China | Chinese Antique Decorative Arts

Chinese antique Decorative Art in Georgian English Country Houses: 18th and 19th Century Treasures

The significance of China in the decorative arts of the 18th and 19th centuries, particularly in relation to antique pieces made and exported to the Georgian English country houses, cannot be overstated. Chinese lacquerware, furniture, and porcelain were highly valued for their craftsmanship, aesthetics, and cultural significance, and they played a significant role in shaping the interior design and decorative styles of the time.

Chinese lacquerware was known for its exquisite craftsmanship, glossy finish, and durability, making it a popular choice for furniture, screens, and other decorative objects in English country houses. Chinese antique furniture, with its elegant and simple designs, expert joinery, and natural materials, was highly regarded for its craftsmanship and quality. Chinese-inspired furniture, known as “Chinoiserie,” was a popular trend in Georgian England, featuring Chinese motifs such as pagoda-shaped cabinets and lacquered screens.

Chinese porcelain, especially blue and white porcelain, was highly sought after by English collectors and was considered a luxury item in Georgian English country houses. Chinese porcelain was used to create elegant tableware, decorative objects, and ornamental pieces, often displayed in elaborate displays or used for entertaining guests during formal dinners.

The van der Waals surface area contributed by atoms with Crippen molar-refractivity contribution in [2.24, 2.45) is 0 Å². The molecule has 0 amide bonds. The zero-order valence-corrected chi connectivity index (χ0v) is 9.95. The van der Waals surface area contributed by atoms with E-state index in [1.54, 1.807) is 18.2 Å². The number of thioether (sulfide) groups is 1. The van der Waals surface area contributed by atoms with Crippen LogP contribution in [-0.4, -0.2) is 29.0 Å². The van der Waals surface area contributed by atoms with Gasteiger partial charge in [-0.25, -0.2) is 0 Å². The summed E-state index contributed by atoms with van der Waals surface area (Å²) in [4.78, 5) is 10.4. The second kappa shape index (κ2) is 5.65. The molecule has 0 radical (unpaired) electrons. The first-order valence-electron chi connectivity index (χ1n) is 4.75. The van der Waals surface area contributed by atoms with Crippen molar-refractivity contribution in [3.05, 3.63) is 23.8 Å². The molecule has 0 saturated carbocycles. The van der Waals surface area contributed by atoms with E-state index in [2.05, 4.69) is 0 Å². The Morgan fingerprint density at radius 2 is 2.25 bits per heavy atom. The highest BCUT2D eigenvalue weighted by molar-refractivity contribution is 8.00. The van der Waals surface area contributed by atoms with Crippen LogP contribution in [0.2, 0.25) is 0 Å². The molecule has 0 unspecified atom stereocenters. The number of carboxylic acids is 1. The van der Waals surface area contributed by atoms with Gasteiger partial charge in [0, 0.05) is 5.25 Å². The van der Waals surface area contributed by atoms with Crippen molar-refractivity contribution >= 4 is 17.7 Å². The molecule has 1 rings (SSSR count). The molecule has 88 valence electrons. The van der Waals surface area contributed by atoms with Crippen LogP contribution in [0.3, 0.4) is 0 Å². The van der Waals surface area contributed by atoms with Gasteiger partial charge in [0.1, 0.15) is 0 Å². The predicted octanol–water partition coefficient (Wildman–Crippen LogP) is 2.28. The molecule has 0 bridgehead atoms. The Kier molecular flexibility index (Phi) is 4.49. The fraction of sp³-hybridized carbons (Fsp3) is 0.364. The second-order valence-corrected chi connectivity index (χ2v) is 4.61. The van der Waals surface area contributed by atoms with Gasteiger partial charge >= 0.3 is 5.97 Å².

The popularity of Chinese antique decorative art in Georgian English country houses was not only due to their aesthetic appeal but also because of the social and cultural significance attached to them. Chinese decorative arts were seen as a symbol of wealth, taste, and sophistication, and owning Chinese-inspired objects was considered fashionable among the English aristocracy and gentry, showcasing the owner’s wealth and cultural refinement.

The term “Chinese Export” suggests a one-way trade, but the reality was different. Long before the European craze for all things Eastern, the Chinese port of Canton had established itself as a trading hub with near-Eastern merchants. It is probable that the earliest Chinese export wares to reach the West came through these subsidiary ports and varied little from the wares made for the Chinese market. In the 17th century, with the expansion of The Dutch East India Company, East-West trade, particularly for blue and white porcelain, expanded exponentially, although the dominant trade was in raw materials, spices, tea, and silk.

The Chinese items in our collection, dating from the early 18th to the 19th century, including lacquer screens and cabinets, boxes and chests, Chinese porcelain, and works of art, were intended for the grand European and English country houses and reflect the close interactions between, merchants, designers, and artisans.


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